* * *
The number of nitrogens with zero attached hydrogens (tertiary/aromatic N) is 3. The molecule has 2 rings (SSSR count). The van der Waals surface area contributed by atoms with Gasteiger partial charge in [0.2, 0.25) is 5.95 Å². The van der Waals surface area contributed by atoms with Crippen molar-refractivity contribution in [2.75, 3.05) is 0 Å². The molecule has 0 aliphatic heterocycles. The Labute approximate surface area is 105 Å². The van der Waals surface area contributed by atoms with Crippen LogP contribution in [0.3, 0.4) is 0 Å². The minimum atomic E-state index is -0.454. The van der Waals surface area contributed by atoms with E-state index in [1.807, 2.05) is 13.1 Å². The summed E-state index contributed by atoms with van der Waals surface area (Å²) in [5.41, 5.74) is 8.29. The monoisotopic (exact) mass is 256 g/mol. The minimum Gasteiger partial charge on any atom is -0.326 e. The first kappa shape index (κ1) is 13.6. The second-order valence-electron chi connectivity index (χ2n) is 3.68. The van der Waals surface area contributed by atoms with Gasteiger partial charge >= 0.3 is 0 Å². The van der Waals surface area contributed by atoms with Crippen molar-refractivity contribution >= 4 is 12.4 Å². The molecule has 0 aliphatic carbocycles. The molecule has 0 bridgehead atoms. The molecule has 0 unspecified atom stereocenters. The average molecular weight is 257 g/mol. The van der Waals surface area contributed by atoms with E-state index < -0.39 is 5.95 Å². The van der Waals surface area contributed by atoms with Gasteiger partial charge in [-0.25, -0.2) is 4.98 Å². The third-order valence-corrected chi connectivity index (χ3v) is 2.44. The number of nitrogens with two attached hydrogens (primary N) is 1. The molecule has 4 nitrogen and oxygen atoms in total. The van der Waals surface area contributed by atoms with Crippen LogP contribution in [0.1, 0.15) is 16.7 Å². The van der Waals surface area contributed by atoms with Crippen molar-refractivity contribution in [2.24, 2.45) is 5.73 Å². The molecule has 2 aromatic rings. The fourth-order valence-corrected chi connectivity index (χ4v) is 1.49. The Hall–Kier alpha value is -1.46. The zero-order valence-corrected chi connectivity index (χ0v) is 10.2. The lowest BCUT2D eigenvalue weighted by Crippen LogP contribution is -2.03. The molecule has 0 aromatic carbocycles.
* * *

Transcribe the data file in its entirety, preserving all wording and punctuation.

The number of nitrogens with zero attached hydrogens (tertiary/aromatic N) is 3. The molecule has 2 rings (SSSR count). The van der Waals surface area contributed by atoms with Gasteiger partial charge in [0.2, 0.25) is 5.95 Å². The van der Waals surface area contributed by atoms with Crippen molar-refractivity contribution in [2.75, 3.05) is 0 Å². The molecule has 0 aliphatic heterocycles. The Labute approximate surface area is 105 Å². The van der Waals surface area contributed by atoms with Crippen LogP contribution in [0.3, 0.4) is 0 Å². The minimum atomic E-state index is -0.454. The van der Waals surface area contributed by atoms with E-state index in [1.807, 2.05) is 13.1 Å². The summed E-state index contributed by atoms with van der Waals surface area (Å²) in [5.41, 5.74) is 8.29. The monoisotopic (exact) mass is 256 g/mol. The minimum Gasteiger partial charge on any atom is -0.326 e. The first kappa shape index (κ1) is 13.6. The second-order valence-electron chi connectivity index (χ2n) is 3.68. The van der Waals surface area contributed by atoms with Gasteiger partial charge >= 0.3 is 0 Å². The van der Waals surface area contributed by atoms with Crippen molar-refractivity contribution >= 4 is 12.4 Å². The molecule has 0 aliphatic carbocycles. The molecule has 0 bridgehead atoms. The molecule has 0 unspecified atom stereocenters. The average molecular weight is 257 g/mol. The van der Waals surface area contributed by atoms with E-state index < -0.39 is 5.95 Å². The van der Waals surface area contributed by atoms with Gasteiger partial charge in [-0.25, -0.2) is 4.98 Å². The third-order valence-corrected chi connectivity index (χ3v) is 2.44. The number of nitrogens with two attached hydrogens (primary N) is 1. The molecule has 4 nitrogen and oxygen atoms in total. The van der Waals surface area contributed by atoms with Crippen LogP contribution in [0.1, 0.15) is 16.7 Å². The van der Waals surface area contributed by atoms with Crippen molar-refractivity contribution in [2.24, 2.45) is 5.73 Å². The molecule has 2 aromatic rings. The fourth-order valence-corrected chi connectivity index (χ4v) is 1.49. The Hall–Kier alpha value is -1.46. The zero-order valence-corrected chi connectivity index (χ0v) is 10.2. The lowest BCUT2D eigenvalue weighted by Crippen LogP contribution is -2.03. The molecule has 0 aromatic carbocycles.